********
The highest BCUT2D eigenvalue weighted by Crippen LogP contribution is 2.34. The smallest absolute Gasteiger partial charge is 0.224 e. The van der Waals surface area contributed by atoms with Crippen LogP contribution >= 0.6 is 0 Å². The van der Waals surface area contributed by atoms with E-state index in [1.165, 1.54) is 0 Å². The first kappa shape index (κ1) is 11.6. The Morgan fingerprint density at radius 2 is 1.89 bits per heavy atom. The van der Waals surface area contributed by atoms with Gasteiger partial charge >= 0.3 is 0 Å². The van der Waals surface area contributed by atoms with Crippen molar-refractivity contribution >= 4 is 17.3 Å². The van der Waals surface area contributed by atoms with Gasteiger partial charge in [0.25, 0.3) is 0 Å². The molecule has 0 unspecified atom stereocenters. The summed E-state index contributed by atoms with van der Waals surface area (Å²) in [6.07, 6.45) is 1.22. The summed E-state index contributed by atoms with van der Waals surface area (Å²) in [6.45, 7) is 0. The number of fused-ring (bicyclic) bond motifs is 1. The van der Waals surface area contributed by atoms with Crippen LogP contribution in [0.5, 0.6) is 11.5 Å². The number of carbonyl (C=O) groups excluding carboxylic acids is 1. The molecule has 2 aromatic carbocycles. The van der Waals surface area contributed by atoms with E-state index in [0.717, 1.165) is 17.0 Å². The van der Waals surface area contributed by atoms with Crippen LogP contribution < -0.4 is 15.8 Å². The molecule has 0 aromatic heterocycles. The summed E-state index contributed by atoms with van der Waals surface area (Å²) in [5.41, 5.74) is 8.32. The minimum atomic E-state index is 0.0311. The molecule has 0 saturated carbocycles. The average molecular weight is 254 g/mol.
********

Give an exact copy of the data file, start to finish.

The highest BCUT2D eigenvalue weighted by Crippen LogP contribution is 2.34. The smallest absolute Gasteiger partial charge is 0.224 e. The van der Waals surface area contributed by atoms with Crippen LogP contribution >= 0.6 is 0 Å². The van der Waals surface area contributed by atoms with E-state index in [1.165, 1.54) is 0 Å². The first kappa shape index (κ1) is 11.6. The Morgan fingerprint density at radius 2 is 1.89 bits per heavy atom. The van der Waals surface area contributed by atoms with Gasteiger partial charge >= 0.3 is 0 Å². The van der Waals surface area contributed by atoms with Crippen molar-refractivity contribution >= 4 is 17.3 Å². The van der Waals surface area contributed by atoms with Gasteiger partial charge in [0.25, 0.3) is 0 Å². The molecule has 0 unspecified atom stereocenters. The summed E-state index contributed by atoms with van der Waals surface area (Å²) in [6.07, 6.45) is 1.22. The summed E-state index contributed by atoms with van der Waals surface area (Å²) in [6.45, 7) is 0. The number of fused-ring (bicyclic) bond motifs is 1. The van der Waals surface area contributed by atoms with Crippen LogP contribution in [0.5, 0.6) is 11.5 Å². The number of carbonyl (C=O) groups excluding carboxylic acids is 1. The molecule has 2 aromatic carbocycles. The van der Waals surface area contributed by atoms with E-state index in [0.717, 1.165) is 17.0 Å². The van der Waals surface area contributed by atoms with Crippen LogP contribution < -0.4 is 15.8 Å². The molecule has 0 aromatic heterocycles. The summed E-state index contributed by atoms with van der Waals surface area (Å²) in [5.41, 5.74) is 8.32. The minimum atomic E-state index is 0.0311. The molecule has 0 saturated carbocycles. The average molecular weight is 254 g/mol.